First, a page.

Hunter’s Corner: Deer season coming to an end

Last modified: 12/18/2014 12:49:09 AM
Tomorrow ends the archery deer season and brings to a close another memorable deer hunting year. In checking in with Brad Marshall, he has checked in the second lowest number of deer ever – 54 as of Dec. 12. His lowest year for checking in deer was 1996, with 52. The heaviest doe hit the scales at 138 pounds and heaviest bucket at 204.

The Merrimack River bisects that part of WMU J2 where deer get checked in at Marshall’s. According to Brad, west of the Merrimack River holds bigger but fewer deer. Deer habitat in this part of J2 is in decline with the construction of more and more houses. East of the Merrimack River in J2 holds more but smaller deer. J2 runs from Concord to Moultonborough to the Maine border. Maybe, just maybe, Fish and Game should look at dividing J2 into two units to afford greater management potential.

The 30.06 continues to rank as No. 1 deer getter, followed by 12-gauge slug. Ranking third and fourth were the 308 and 270. This marks for the first time in modern history the 308, by one deer, outscored the 270. Brad noted that all of the successful cartridges were the ammunition he stocked.

Holiday shopping

Not including today, there are 10 shopping days until Christmas. The clock is ticking and there are still lots of temptations to be had that will please the hunter or angler in your family. The first stop on your shopping tour is at the New Hampshire Wildlife Federation (NHWF). They have two firearms raffles going on right now. The first is for a Savage Model 42 over/under .22 WMR/.410 3-inch chamber. This is a perfect plinking combination gun that is well suited for a whole bunch of hunting and shooting opportunities. The tickets for this drawing are $2 each or three for $5 and the drawing will be held Jan. 17 at the NHWF annual meeting.

The other raffle NHWF is holding is for a 12-gauge Beretta 1301 Competition with a 24-inch barrel. This shotgun has a MSRP of $1,240. There are only 100 tickets to be sold at $20 each. The drawing will take place at the 33rd annual conservation banquet April 12, or sooner if all the tickets are sold.

I was at Marshall’s recently when a woman came in looking to buy her boyfriend a shotgun for Christmas. She settled on a Remington Model 860 pump in 12 gauge. She wisely had a backup partner and discussed the potential purchase with him. On the phone he said the 860 was one of the best pumps made and the price being asked was reasonable. Somebody is going to have a very merry Christmas.

If you are thinking of surprising the hunter in your household with a new firearm, my top choice would be the Ithaca Deerslayer II or III. The Deerslayer III boasts of 200-yard accuracy and is designed to be scoped. The Deerslayer II comes with fixed sights and can be scoped. The sales currently ongoing for deer rifles are almost too tempting. All of your major retailers, Dick’s, Bass Pro Shops, Cabela’s, as well as your local retailers, are wheeling and dealing to make room for the 2015 offerings.

From a caliber standpoint, my order of preference would be the .30-06, .270 and .308. If you get into more exotic calibers, you end up paying higher prices for ammunition. Over the years, manufacturers have developed more accurate ammunition, notably it is the bullet configuration that is making this contribution. Such is the case with HS Munitions, Inc. My brother put me onto this Stevensville, Mont., ammo maker. Normally HS Munitions uses Barnes, Speer, Hornady, Swift and others. Of late, it’s been promoting Berger Hunting VLD solid copper bullets and has developed extensive loads for a variety of calibers. The round my brother was using was the 30-06 168-grain Berger Hunting VLD for his one-shot kill. For a complete listing of loads, go to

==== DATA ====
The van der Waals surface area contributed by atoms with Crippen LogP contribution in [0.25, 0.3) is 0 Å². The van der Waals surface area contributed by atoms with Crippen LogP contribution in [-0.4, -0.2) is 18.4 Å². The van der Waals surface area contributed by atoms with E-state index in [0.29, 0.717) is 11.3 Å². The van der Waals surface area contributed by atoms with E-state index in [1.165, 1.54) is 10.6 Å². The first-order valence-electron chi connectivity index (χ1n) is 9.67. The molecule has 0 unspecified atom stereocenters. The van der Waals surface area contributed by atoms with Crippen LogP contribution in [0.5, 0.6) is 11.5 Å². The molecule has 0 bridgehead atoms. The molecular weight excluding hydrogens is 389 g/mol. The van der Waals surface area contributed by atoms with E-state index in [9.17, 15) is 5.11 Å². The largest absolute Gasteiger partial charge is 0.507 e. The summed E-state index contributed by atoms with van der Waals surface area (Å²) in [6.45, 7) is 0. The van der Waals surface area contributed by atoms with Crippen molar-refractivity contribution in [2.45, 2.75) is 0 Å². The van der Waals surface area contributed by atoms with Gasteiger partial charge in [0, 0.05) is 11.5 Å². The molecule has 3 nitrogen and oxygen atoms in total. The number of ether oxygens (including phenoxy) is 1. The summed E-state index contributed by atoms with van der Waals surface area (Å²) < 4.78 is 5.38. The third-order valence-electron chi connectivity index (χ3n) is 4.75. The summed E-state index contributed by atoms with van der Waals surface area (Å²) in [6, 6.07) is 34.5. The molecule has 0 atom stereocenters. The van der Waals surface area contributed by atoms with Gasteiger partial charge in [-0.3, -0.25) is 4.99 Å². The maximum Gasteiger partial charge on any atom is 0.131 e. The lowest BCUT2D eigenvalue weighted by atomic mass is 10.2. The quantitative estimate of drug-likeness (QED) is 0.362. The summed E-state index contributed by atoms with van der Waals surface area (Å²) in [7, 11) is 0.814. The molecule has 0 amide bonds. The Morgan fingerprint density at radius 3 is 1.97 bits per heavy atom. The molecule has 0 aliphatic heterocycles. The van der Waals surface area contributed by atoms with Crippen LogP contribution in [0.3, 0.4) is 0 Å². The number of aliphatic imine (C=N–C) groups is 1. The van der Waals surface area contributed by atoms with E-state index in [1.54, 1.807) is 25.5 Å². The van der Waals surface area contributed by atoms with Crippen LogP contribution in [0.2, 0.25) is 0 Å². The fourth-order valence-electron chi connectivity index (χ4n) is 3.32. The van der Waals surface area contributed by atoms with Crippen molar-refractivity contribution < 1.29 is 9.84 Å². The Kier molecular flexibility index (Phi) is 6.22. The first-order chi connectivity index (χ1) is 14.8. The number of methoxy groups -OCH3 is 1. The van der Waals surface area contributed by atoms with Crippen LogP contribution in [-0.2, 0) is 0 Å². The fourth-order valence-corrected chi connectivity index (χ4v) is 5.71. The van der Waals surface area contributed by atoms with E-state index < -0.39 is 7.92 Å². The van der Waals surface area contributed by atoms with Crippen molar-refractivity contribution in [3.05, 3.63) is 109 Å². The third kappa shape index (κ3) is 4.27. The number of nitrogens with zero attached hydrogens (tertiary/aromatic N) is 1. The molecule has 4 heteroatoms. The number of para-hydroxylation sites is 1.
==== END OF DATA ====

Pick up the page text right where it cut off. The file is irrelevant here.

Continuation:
Now is also the time to upgrade your hunting clothing. Both catalog sales and local retailers are giving significant discounts and you will need to take advantage of the discounts. Both catalogs and local retailers have been having sales on Muck boots. I was able to locate the Arctic version that should be just right for ice fishing when the ponds and lakes finally ice over.

No self-respecting shopping spree can end without a trip to Fish and Game. For the second year in a row, the Association for Conservation Information honored New Hampshire Fish and Game’s calendar as one of the top two wildlife calendars in the nation. Calendars are available for $9.95 and shipping is free for 1-5 calendars.

Starting Jan. 1, hike safe cards will be available. The cost is $25 per person and $35 per family. The cards will not overcome the annual deficit being face by Fish and Game, but could dent the annual cost of providing search and rescue operations. The search and rescue dedicated fund is supported by a $1 fee collected for each boat, snowmobile and OHRV registered in the state. This on average brings in revenue of $180,000 per year. Unfortunately, the annual expenses average in excess of $350,000.

Gift certificates for 2015 licenses are always welcomed and if you are not already subscribing to the New Hampshire Wildlife Journal, you are missing out on one of the best outdoor informational venues in the state, and the photography is exceptional.

(Bob Washburn can be reached at

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